The Botswana Movement for Democracy (BMD) has just emerged from the most grueling and bruising battle with itself. Many of its members have been emotionally hurt and discouraged by the events leading to the party Congress in Bobonong and the violence the ensued on the day of the Congress. In the aftermath, there has also surfaced, disturbing rumors pointing to the possibility of losses of the majority of its sitting councilors to the newly formed party, and to some UDC contracting parties. In light of the above, it is necessary to send a cautionary message as well as set the record straight with regards to this one aspect of the BMD saga. Let me preface my submission with a brief assessment of the context within which all these feelings of disappointment and uncertainty amongst BMD members developed. It must be noted (and this has been stated many times before) that the problems currently engulfing the BMD have their roots in the failure of some among our members to accept the results of the Gantsi Elective Congress. Those who had lost at the Congress quickly held an on-the-side meetings and resolved among other things (a) not to accept the results, (b) to do everything in their power to render the elected NEC dysfunctional and ensure that it would not last six months in office. They were confident that with the support of the then BMD president, their mission would come to fruition with relative ease. So intense was personal thirst for political glory that the ensuing rejection of Congress outcomes quickly escalated into a protracted and disgraceful crisis that culminated in the Matshekge debacle. It is thus, important to point out categorically that the Matshekge ‘battle’ was only a culmination of events, actions, inaction, indifference, physical scuffles, and vociferous verbal attacks. All these were indicative of an acute lack of perceptive leadership between the 2015 BMD Congress and the 2017 Congress. As a result, those of our members who did not subscribe to the principle of Strong Institutions but embraced the notion of Strong Man have since left the BMD to form a new political party. This sad and painful development has caused confusion and alarm within our ranks. However, it should be noted that not all those who were aggrieved by the protracted infighting within the BMD have left the party. Some of those remaining are amongst the people that are struggling with questions of whether to stay in the party or to look for a new political home. Undeniably and unfortunately, these include some councilors and some senior people in the various party structures.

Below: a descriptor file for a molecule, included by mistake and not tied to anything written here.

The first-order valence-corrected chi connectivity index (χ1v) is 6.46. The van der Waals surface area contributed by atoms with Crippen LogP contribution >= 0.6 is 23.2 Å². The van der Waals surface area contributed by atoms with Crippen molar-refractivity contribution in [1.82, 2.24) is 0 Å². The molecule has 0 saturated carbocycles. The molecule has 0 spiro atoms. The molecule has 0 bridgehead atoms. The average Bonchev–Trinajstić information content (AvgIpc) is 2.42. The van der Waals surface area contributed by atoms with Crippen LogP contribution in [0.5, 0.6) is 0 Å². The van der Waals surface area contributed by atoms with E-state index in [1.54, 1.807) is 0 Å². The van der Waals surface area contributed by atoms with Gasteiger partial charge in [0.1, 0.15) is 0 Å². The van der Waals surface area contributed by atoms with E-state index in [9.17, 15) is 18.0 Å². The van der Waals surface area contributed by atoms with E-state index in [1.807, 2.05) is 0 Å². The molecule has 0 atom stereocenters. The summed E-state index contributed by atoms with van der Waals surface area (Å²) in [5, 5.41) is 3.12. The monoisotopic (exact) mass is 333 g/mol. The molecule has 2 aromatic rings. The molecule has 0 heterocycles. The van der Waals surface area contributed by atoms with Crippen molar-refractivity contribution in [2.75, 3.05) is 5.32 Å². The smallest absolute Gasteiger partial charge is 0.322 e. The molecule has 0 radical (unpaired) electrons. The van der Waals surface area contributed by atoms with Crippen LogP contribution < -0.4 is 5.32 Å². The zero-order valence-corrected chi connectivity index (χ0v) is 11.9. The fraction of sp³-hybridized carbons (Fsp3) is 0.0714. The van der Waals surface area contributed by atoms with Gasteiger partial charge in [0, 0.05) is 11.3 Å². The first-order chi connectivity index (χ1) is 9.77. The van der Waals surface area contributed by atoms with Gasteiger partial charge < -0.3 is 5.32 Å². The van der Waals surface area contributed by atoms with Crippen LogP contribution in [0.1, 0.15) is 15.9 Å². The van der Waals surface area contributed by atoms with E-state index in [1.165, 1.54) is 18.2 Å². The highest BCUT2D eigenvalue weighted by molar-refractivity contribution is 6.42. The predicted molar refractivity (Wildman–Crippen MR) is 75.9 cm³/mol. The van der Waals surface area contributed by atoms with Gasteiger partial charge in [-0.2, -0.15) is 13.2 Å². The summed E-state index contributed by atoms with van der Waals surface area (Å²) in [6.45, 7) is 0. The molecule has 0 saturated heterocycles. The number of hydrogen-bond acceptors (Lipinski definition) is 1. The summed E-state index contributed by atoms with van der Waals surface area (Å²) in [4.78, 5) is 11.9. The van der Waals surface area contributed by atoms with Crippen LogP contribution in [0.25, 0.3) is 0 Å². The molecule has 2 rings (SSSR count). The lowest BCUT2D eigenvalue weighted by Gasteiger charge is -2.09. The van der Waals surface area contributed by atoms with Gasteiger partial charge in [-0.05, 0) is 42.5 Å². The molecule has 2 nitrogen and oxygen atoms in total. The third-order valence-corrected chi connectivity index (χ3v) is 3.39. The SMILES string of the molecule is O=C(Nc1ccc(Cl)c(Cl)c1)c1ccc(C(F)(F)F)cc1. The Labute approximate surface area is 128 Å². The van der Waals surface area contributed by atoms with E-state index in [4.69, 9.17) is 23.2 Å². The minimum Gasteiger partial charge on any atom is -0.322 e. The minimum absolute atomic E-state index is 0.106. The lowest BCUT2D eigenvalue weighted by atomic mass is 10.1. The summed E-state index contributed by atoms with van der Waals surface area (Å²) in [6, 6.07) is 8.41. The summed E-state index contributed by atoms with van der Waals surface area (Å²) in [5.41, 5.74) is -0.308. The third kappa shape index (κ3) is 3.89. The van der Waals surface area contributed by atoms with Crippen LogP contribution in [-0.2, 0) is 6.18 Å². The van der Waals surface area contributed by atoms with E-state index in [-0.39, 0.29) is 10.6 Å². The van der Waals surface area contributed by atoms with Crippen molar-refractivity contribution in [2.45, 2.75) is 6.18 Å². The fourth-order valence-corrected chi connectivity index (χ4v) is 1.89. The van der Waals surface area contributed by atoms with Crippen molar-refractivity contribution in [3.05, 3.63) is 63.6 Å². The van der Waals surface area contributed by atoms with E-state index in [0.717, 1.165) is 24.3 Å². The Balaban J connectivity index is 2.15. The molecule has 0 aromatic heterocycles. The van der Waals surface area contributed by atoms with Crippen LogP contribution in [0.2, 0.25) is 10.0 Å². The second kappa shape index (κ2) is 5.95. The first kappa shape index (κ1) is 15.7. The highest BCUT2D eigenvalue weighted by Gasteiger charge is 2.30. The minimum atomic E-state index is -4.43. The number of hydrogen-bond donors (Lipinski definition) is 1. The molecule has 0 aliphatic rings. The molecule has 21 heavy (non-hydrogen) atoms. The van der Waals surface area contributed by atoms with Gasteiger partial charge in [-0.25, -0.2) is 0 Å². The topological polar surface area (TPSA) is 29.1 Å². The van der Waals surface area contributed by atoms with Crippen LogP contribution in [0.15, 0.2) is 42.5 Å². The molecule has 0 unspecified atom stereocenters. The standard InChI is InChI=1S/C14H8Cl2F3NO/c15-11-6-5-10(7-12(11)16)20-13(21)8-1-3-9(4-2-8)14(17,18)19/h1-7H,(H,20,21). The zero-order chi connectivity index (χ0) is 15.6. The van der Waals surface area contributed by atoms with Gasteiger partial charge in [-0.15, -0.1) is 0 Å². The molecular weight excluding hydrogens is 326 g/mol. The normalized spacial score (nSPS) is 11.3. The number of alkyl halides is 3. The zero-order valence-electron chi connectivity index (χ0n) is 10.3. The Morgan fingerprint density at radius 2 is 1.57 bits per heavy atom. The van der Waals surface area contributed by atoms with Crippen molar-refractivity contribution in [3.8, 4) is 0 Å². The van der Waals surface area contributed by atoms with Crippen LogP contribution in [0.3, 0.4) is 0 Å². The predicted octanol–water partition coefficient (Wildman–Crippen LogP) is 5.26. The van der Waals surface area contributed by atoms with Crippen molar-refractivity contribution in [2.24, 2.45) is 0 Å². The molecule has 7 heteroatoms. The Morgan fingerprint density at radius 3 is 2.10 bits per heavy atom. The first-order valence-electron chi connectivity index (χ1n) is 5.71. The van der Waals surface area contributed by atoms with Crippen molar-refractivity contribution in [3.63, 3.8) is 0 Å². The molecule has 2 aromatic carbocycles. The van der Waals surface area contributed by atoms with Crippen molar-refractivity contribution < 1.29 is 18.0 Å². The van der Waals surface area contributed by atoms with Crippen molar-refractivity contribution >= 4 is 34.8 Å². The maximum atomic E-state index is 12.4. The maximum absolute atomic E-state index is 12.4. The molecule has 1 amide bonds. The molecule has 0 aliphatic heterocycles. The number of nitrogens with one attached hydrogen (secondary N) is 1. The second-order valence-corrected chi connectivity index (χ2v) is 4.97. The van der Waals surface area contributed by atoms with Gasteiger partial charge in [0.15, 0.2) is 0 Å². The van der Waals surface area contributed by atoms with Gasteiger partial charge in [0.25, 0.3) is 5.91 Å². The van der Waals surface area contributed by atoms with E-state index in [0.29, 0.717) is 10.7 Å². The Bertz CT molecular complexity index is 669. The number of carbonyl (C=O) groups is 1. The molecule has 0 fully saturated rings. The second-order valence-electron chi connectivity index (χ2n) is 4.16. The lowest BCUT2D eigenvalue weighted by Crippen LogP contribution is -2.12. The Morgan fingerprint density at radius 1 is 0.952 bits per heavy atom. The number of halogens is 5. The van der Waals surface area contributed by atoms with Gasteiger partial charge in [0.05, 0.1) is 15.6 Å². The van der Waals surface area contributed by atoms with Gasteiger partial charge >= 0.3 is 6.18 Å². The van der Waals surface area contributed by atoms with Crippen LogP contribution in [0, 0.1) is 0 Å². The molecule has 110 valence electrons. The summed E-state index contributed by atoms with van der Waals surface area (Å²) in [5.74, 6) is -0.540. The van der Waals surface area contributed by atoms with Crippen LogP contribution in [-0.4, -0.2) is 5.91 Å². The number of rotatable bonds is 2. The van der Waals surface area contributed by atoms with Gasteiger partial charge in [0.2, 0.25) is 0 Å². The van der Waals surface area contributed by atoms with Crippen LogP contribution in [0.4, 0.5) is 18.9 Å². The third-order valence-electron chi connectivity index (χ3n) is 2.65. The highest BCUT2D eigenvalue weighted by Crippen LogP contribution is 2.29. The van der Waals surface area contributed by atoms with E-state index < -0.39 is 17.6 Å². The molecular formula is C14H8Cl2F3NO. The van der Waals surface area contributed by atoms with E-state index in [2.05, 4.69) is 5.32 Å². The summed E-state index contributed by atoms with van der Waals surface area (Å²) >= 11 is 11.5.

I must admit that some councilors have indicated to me that they have joined the new party. I wish they had not done so, but I respect their decision to follow their hearts. However, one thing is clear to these BMD defectors who have joined parties that are outside of the UDC – that the BMD will identify and field suitable candidates in all the constituencies and wards that they won under the banner of BMD of the UDC before they moved to the AP or BDP. This applies to all those who defected to other UDC contracting parties. The BNF, BCP, or BPP will field candidates from their ranks in areas held by those who defected from them. This Fact should be known to those who are desirous of leaving the BMD for any political parties whatsoever (and I repeat; I am not aware of any such councilors or MPs). Further, I would like to highlight the following, with regards to the question of Incumbency in the UDC. A retrospective look will reveal that “incumbency” was amongst the set of criteria that were used to allocate wards and constituencies to UDC contracting political parties. I know this because I was part of the team that represented BMD in the 2011 unity talks. It was also agreed, as a working principle, that incumbency belongs to the parties and not to individuals. That is, individuals are free to leave their parties anytime they wish, but the ward or constituency remains with the party it was allocated to. This form of incumbency was adopted during the recent negotiations that ushered BCP into the UDC. I refer to it as a working principle because it seeks to maintain the balance between the UDC partners in terms of ward/constituency allocations. MPs and councilors in question, if any, must know this so that they are clear about what they are getting themselves and, by extension, the UDC into.